Any appearance of a new tool used by Russia’s notorious, disruptive Sandworm hackers will raise the eyebrows of cybersecurity professionals braced for high-impact cyberattacks. When US and UK agencies warn of one such tool spotted in the wild just as Russia prepares a potential mass-scale invasion of Ukraine, it’s enough to raise alarms.
On Wednesday, both the UK National Cybersecurity Center and the US’s Cybersecurity and Infrastructure Security Agency released advisories warning that they—along with the FBI and NSA–have detected a new form of network device malware being used by Sandworm, a group tied to some of the most destructive cyberattacks in history and believed to be a part of Russia’s GRU military intelligence agency.
The new malware, which the agencies call Cyclops Blink, has been found in firewall devices sold by networking hardware company Watchguard since at least June 2019. But the NCSC warns that “it is likely that Sandworm would be capable of compiling the malware for other architectures and firmware,” that it may have already infected other common network routers used in homes and businesses, and that the malware’s “deployment also appears indiscriminate and widespread.”
It remains unclear whether Sandworm has been hacking network devices for purposes of espionage, building out its network of hacked machines to use as communications infrastructure for future operations, or targeting networks for disruptive cyberattacks, says Joe Slowik, a security researcher for Gigamon and a longtime tracker of the Sandworm group. But given that Sandworm’s past history of inflicting digital chaos includes destroying entire networks inside Ukrainian companies and government agencies, triggering blackouts by targeting electrical utilities in Ukraine, and releasing the NotPetya malware there that spread globally and cost $10 billion in damage, Slowik says even an ambiguous move by the hackers merits caution—particularly as another Russian invasion of Ukraine looms.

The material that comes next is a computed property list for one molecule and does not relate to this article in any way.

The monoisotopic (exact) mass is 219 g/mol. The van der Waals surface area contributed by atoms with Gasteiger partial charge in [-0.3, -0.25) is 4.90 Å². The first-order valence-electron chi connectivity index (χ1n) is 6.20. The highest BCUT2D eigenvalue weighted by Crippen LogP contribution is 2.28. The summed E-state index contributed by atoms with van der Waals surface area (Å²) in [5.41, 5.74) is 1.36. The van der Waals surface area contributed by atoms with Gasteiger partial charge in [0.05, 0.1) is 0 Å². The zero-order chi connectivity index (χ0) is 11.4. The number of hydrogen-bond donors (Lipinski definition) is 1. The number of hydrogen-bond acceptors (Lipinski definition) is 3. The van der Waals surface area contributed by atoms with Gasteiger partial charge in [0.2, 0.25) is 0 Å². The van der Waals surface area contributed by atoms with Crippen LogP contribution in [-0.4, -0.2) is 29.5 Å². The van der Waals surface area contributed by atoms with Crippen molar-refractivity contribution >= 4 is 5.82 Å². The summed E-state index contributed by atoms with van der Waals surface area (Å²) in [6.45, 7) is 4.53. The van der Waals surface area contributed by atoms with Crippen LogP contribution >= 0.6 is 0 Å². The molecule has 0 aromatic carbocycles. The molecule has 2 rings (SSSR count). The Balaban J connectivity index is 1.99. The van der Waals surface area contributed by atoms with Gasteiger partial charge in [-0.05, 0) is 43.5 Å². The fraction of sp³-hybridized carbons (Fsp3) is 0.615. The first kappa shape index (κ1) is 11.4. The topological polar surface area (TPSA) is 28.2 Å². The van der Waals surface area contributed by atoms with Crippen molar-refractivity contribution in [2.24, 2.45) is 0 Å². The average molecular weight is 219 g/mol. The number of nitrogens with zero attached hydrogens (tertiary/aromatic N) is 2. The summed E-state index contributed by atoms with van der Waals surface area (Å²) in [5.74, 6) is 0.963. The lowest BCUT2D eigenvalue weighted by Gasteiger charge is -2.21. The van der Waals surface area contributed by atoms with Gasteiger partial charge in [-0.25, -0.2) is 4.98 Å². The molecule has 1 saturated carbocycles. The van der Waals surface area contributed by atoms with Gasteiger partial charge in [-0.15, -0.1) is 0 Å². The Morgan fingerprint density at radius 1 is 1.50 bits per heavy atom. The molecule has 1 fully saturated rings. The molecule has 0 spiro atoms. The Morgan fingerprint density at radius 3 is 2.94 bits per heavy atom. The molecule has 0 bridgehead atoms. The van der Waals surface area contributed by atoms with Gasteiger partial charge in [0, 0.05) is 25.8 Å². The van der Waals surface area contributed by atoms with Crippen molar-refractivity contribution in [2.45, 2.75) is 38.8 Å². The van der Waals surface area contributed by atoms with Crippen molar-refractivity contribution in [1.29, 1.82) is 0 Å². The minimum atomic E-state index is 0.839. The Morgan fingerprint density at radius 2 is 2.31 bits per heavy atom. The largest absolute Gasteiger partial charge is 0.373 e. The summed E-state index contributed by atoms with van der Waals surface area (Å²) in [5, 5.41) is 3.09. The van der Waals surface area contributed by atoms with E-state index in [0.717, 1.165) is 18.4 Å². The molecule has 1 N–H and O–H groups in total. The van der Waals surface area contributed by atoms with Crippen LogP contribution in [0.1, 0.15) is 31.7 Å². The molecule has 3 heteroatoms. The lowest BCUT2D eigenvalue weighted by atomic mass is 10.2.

“It definitely seems like Sandworm has continued the path of compromising relatively large networks of these devices for purposes unknown,” Slowik says. “There are a number of options available to them, and given that it’s Sandworm, some of those options could be concerning, and bleed into deny, degrade, disrupt, and potentially destroy, though there’s no evidence of that yet.”
CISA and the NCSC both describe the Cyclops Blink malware as a successor to an earlier Sandworm tool known as VPNFilter, which infected half a million routers to form a global botnet before it was identified by Cisco and the FBI in 2018 and largely dismantled. There’s no sign that Sandworm has taken control of nearly that many devices with Cyclops Blink. But like VPNFilter, the new malware serves as a foothold on network devices and would allow the hackers to download new functionality to infected machines, whether to enlist them as proxies for relaying command-and-control communications or targeting the networks where the devices are installed.
In its own analysis of the malware, Watchguard writes that the hackers were able to infect its devices via a vulnerability it patched in a May 2021 update, which even before then would have only offered an opening when a control interface for the devices was exposed to the internet. The hackers also appear to have used a vulnerability in how Watchguard devices verify the legitimacy of firmware updates, downloading their own firmware to the firewall devices and installing it so that their malware can survive reboots. Watchguard estimates that about 1 percent of its total number of installed firewalls were infected, though it didn’t give a total number for how many devices that represented. Watchguard also released tools to detect infections on its firewalls and, if necessary, wipe and reinstall their software.